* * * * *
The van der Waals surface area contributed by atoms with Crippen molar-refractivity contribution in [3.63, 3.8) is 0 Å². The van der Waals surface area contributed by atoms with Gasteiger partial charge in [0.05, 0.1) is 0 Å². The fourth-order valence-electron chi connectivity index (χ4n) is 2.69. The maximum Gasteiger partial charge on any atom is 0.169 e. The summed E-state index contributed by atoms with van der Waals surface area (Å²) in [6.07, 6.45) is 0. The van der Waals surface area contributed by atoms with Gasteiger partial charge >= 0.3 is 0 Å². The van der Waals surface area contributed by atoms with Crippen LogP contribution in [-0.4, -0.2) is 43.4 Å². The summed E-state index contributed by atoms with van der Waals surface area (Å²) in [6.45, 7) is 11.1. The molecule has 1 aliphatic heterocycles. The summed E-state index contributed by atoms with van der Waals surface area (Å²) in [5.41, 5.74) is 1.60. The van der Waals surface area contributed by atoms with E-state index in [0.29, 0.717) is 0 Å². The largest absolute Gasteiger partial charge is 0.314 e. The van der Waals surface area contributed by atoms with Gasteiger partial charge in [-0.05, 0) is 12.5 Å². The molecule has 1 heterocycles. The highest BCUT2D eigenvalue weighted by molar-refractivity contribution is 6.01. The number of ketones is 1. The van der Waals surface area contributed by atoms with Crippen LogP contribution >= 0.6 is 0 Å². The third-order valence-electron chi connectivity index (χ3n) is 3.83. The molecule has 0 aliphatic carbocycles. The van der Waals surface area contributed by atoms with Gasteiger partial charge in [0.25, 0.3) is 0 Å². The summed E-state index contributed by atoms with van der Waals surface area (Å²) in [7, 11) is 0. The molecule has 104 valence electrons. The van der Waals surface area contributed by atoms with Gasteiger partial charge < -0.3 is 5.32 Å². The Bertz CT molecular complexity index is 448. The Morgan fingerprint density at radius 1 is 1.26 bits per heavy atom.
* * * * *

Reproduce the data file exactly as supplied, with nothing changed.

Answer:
The van der Waals surface area contributed by atoms with Crippen molar-refractivity contribution in [3.63, 3.8) is 0 Å². The van der Waals surface area contributed by atoms with Gasteiger partial charge in [0.05, 0.1) is 0 Å². The fourth-order valence-electron chi connectivity index (χ4n) is 2.69. The maximum Gasteiger partial charge on any atom is 0.169 e. The summed E-state index contributed by atoms with van der Waals surface area (Å²) in [6.07, 6.45) is 0. The van der Waals surface area contributed by atoms with Gasteiger partial charge >= 0.3 is 0 Å². The van der Waals surface area contributed by atoms with Crippen LogP contribution in [-0.4, -0.2) is 43.4 Å². The summed E-state index contributed by atoms with van der Waals surface area (Å²) in [6.45, 7) is 11.1. The molecule has 1 aliphatic heterocycles. The summed E-state index contributed by atoms with van der Waals surface area (Å²) in [5.41, 5.74) is 1.60. The van der Waals surface area contributed by atoms with E-state index in [0.29, 0.717) is 0 Å². The largest absolute Gasteiger partial charge is 0.314 e. The van der Waals surface area contributed by atoms with Gasteiger partial charge in [-0.05, 0) is 12.5 Å². The molecule has 1 heterocycles. The highest BCUT2D eigenvalue weighted by molar-refractivity contribution is 6.01. The number of ketones is 1. The van der Waals surface area contributed by atoms with Crippen LogP contribution >= 0.6 is 0 Å². The third-order valence-electron chi connectivity index (χ3n) is 3.83. The molecule has 0 aliphatic carbocycles. The van der Waals surface area contributed by atoms with Gasteiger partial charge in [0.25, 0.3) is 0 Å². The summed E-state index contributed by atoms with van der Waals surface area (Å²) in [7, 11) is 0. The molecule has 104 valence electrons. The van der Waals surface area contributed by atoms with Gasteiger partial charge < -0.3 is 5.32 Å². The Bertz CT molecular complexity index is 448. The Morgan fingerprint density at radius 1 is 1.26 bits per heavy atom.